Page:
Even so, that digital enrollment option is only available for those with either a driver's license or identification card.

Those without a license or card can go to the DMV the old-fashioned way and sign up there, or they fill out an electronic form on the state's Department of Health website that then has to be printed signed and mailed to Albany.

The push to boost the state's enrollment numbers, however, have resulted in new ways for residents to register for donor status. In 2009, New York began to offer organ and tissue donor enrollment through voter registration — making it the only state in the country to do so.

Patients and advocates are also looking at state lawmakers to follow through on its commitment to transfer the state registry's administration to a nonprofit operation. It's a move that Tator said will help modernize the system.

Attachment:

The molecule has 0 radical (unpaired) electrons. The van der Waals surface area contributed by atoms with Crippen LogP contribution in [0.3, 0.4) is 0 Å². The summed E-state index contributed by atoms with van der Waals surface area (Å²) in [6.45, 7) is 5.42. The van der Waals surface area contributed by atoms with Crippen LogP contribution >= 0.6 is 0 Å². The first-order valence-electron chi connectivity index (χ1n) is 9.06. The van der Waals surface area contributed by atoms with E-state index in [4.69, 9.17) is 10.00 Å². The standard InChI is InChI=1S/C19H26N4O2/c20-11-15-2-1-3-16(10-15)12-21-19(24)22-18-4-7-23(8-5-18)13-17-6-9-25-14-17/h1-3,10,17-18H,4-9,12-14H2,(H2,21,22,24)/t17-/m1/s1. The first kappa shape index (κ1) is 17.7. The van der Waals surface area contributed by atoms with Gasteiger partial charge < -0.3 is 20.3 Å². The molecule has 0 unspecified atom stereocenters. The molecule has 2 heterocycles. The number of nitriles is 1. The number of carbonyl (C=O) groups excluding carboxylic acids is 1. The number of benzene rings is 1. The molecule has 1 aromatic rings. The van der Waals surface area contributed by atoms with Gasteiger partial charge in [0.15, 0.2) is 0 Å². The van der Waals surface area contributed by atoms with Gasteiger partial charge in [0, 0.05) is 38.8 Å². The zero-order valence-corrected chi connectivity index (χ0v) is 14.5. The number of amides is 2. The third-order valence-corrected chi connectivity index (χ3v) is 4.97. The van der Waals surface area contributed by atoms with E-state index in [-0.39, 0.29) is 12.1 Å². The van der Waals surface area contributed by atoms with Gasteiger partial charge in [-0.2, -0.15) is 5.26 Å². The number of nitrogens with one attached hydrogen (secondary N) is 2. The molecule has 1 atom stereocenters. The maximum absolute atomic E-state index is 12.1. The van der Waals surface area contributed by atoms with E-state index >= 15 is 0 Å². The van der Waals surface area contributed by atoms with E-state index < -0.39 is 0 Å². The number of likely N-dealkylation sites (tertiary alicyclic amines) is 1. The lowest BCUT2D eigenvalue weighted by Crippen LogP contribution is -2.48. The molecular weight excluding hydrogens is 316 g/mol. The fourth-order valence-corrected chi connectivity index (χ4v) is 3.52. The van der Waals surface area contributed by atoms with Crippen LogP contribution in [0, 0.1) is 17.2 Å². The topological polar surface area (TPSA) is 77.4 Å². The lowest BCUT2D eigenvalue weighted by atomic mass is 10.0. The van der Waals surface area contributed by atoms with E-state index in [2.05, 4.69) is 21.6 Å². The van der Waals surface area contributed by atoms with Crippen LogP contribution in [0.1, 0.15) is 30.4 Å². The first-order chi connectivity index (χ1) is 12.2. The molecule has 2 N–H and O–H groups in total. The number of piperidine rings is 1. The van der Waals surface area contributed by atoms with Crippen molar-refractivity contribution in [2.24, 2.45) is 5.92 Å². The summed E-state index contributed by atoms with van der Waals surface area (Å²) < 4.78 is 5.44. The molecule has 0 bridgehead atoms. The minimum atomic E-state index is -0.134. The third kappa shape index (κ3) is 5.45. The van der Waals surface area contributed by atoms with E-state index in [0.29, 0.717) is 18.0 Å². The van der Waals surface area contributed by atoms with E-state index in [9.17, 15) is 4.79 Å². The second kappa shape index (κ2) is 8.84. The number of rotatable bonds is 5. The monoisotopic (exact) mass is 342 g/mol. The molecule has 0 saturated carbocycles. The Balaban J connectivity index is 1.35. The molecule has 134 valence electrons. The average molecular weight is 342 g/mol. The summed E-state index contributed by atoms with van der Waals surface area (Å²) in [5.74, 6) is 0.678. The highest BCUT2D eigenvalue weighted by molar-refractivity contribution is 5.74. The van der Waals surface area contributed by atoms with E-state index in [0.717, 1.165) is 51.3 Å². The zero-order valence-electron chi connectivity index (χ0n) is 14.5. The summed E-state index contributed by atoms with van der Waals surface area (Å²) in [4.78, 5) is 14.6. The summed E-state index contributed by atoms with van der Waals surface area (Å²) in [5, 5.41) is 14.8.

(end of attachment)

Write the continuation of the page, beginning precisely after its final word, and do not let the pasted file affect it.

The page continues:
There's no firm dates or details yet on how the state might begin to change over operations into the proposed public-private partnership, but Tator admitted that any changes to the process are only half the equation.

"This issue does need statewide promotion," she said. "The donation community does outreach, but we don't have a statewide promotional campaign, and the state didn't put that investment in yet."

Part of putting the message to donate on people's radar, Ratner said, convincing New Yorkers that organ and tissue donation is about more than just one life.

"We often think about what it will do to the recipient and not what it does for the deceased and their family," he said. "I think a lot of people find solace in the fact that something good comes out of a terrible tragedy."

Follow Chester Jesus Soria on Twitter @chestersoria